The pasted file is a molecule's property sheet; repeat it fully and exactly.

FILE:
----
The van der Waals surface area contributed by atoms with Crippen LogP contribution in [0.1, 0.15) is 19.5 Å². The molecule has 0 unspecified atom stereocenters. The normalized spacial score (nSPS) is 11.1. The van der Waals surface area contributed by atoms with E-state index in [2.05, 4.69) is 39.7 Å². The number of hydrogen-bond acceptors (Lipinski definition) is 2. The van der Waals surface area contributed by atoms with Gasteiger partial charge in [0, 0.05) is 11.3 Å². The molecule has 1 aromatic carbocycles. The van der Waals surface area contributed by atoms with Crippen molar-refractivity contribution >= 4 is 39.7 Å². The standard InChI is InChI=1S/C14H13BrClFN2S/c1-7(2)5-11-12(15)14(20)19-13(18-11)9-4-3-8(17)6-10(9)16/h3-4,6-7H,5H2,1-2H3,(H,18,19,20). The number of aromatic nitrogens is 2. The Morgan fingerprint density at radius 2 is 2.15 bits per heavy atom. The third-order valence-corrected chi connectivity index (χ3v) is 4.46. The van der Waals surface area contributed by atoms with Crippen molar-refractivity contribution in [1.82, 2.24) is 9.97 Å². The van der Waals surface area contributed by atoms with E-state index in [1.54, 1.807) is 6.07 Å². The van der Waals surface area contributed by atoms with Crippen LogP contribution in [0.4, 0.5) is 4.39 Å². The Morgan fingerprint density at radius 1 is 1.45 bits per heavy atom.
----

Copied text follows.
The van der Waals surface area contributed by atoms with Crippen LogP contribution in [0.1, 0.15) is 19.5 Å². The molecule has 0 unspecified atom stereocenters. The normalized spacial score (nSPS) is 11.1. The van der Waals surface area contributed by atoms with E-state index in [2.05, 4.69) is 39.7 Å². The number of hydrogen-bond acceptors (Lipinski definition) is 2. The van der Waals surface area contributed by atoms with Gasteiger partial charge in [0, 0.05) is 11.3 Å². The molecule has 1 aromatic carbocycles. The van der Waals surface area contributed by atoms with Crippen molar-refractivity contribution >= 4 is 39.7 Å². The standard InChI is InChI=1S/C14H13BrClFN2S/c1-7(2)5-11-12(15)14(20)19-13(18-11)9-4-3-8(17)6-10(9)16/h3-4,6-7H,5H2,1-2H3,(H,18,19,20). The number of aromatic nitrogens is 2. The Morgan fingerprint density at radius 2 is 2.15 bits per heavy atom. The third-order valence-corrected chi connectivity index (χ3v) is 4.46. The van der Waals surface area contributed by atoms with Crippen molar-refractivity contribution in [1.82, 2.24) is 9.97 Å². The van der Waals surface area contributed by atoms with E-state index in [1.54, 1.807) is 6.07 Å². The van der Waals surface area contributed by atoms with Crippen LogP contribution in [0.4, 0.5) is 4.39 Å². The Morgan fingerprint density at radius 1 is 1.45 bits per heavy atom.